If you are expecting a baby, you have probably heard of toxoplasmosis. Since the disease can be transmitted via contact with cat feces, many pregnant women are told to lower their risk by giving away their cat or by putting their cat outside. Neither is necessary. Rather than resorting to extreme and unnecessary measures, taking the time to gain a better understanding of toxoplasmosis as well as sensible prevention methods can allay fears of contracting congenital toxoplasmosis from your companion.
What is Toxoplasmosis?
Toxoplasmosis is an infection caused by a microscopic parasite called Toxoplasma gondii (T. gondii). Many warm-blooded animals, including livestock, birds, humans, and most pets, can become infected. Infection with the parasite is relatively common (over 60 million people in the U.S. carry the parasite), although the actual disease is rare. In humans, toxoplasmosis can cause severe illness in infants infected before birth or in people with a weakened immune system.
It is very unlikely that your cat will give you toxoplasmosis. According the the Centers for Disease Control and Prevention, you have a much higher likelihood of contracting the disease from eating raw meat or from gardening.
There are three ways that people become infected with T. gondii:
- Eating food, drinking water, or accidentally swallowing soil contaminated with infected cat feces. For example, if you’re out gardening and do not wash your hands before touching your mouth.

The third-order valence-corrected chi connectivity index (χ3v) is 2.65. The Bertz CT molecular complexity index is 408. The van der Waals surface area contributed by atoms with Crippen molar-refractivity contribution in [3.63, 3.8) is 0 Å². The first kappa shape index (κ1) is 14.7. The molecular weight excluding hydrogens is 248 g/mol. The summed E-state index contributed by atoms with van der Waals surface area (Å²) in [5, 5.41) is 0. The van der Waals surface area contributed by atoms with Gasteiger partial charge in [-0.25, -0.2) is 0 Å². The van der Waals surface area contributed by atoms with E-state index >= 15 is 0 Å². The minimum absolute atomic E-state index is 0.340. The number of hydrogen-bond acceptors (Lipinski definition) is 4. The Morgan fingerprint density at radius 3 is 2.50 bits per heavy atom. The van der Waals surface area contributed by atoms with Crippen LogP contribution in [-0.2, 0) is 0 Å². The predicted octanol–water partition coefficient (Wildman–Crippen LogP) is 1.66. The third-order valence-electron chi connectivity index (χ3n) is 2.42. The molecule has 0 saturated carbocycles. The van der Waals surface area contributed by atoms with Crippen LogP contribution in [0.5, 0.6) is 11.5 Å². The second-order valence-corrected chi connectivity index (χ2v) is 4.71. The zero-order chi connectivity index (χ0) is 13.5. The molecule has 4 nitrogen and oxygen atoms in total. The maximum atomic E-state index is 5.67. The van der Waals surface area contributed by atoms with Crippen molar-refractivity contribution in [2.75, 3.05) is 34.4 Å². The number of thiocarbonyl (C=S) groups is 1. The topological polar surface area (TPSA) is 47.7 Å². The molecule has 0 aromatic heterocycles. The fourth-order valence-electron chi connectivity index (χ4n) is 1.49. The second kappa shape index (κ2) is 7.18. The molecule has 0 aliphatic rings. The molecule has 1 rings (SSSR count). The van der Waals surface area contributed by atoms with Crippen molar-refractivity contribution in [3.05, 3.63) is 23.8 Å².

- Eating raw or undercooked meat infected with Toxoplasma, usually pork, lamb, or deer.
- Passing it directly from a pregnant woman to her unborn child when the mother becomes infected during pregnancy.
Although the disease is capable of being transmitted via contact with cat feces, several factors keep the chance of such transmission low.
- Only cats who ingest tissue cysts get infected. Within the feline population, this would be limited to outdoor cats who hunt and eat rodents, as well as cats who are fed raw meat by their owners.
- Typically a cat only excretes oocystsis (the thick-walled structures in which the parasite develops) when she is first exposed to T. gondii, and this goes on for only two weeks. An outdoor hunting cat is often exposed to the disease as a kitten and is, therefore, less likely to transmit the infection as she ages.
- Because oocysts only become infective after one to five days, exposure to the disease is unlikely as long as you clean the cat's litter box daily.
- Since oocysts are transmitted by ingestion, in order to contract toxoplasmosis, a woman would have to make contact with contaminated feces in the litter box and then, without washing her hands, touch her mouth or otherwise transmit the contaminated fecal matter to her digestive system.
The Centers for Disease Control and Prevention provides the following tips to prevent infection:
- Avoid cleaning the litter box, if possible. If you must do this task, wear disposable gloves and wash your hands with soap and water afterwards.
- Still, make sure that the litter box is cleaned on a daily basis. Remember, the parasite does not become infectious until one-to-five days after it is shed in the cat’s feces.
- Feed your cat a commercial dry or canned food, not raw or undercooked meats.
- Do not eat raw or undercooked meat. Meat should be cooked until the internal temperature is 160 degrees Fahrenheit.
- Keep cats indoors.
- Keep outdoor sandboxes covered.
- Wear gloves when gardening and during contact with soil or sand, and wash your hands with soap and water after gardening.
Giving up your cat is an an extreme and unnecessary precaution. While it is possible for cats to transmit toxoplasmosis, the probability of such a thing is very low. Rather, your cat should continue to be a source of joy and companionship during pregnancy and following the birth of your child.